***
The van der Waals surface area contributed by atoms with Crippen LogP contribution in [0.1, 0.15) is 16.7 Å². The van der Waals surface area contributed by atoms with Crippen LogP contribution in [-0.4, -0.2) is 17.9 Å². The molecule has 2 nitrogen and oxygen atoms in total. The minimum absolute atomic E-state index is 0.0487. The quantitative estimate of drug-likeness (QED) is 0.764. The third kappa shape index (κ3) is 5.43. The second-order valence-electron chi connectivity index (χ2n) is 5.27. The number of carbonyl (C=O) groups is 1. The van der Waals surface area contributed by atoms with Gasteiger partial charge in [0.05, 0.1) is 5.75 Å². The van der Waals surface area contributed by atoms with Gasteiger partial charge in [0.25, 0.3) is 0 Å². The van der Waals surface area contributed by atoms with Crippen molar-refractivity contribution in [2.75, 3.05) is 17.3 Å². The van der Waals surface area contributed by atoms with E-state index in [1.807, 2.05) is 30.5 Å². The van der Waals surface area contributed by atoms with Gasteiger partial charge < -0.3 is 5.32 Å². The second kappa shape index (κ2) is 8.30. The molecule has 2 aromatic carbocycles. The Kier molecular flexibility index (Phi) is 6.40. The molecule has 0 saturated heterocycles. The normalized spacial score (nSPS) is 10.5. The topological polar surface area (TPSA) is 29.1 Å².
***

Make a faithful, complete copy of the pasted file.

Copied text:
The van der Waals surface area contributed by atoms with Crippen LogP contribution in [0.1, 0.15) is 16.7 Å². The van der Waals surface area contributed by atoms with Crippen LogP contribution in [-0.4, -0.2) is 17.9 Å². The molecule has 2 nitrogen and oxygen atoms in total. The minimum absolute atomic E-state index is 0.0487. The quantitative estimate of drug-likeness (QED) is 0.764. The third kappa shape index (κ3) is 5.43. The second-order valence-electron chi connectivity index (χ2n) is 5.27. The number of carbonyl (C=O) groups is 1. The van der Waals surface area contributed by atoms with Gasteiger partial charge in [0.05, 0.1) is 5.75 Å². The van der Waals surface area contributed by atoms with Gasteiger partial charge in [0.25, 0.3) is 0 Å². The van der Waals surface area contributed by atoms with Crippen molar-refractivity contribution in [2.75, 3.05) is 17.3 Å². The van der Waals surface area contributed by atoms with E-state index in [1.807, 2.05) is 30.5 Å². The van der Waals surface area contributed by atoms with Gasteiger partial charge < -0.3 is 5.32 Å². The second kappa shape index (κ2) is 8.30. The molecule has 2 aromatic carbocycles. The Kier molecular flexibility index (Phi) is 6.40. The molecule has 0 saturated heterocycles. The normalized spacial score (nSPS) is 10.5. The topological polar surface area (TPSA) is 29.1 Å².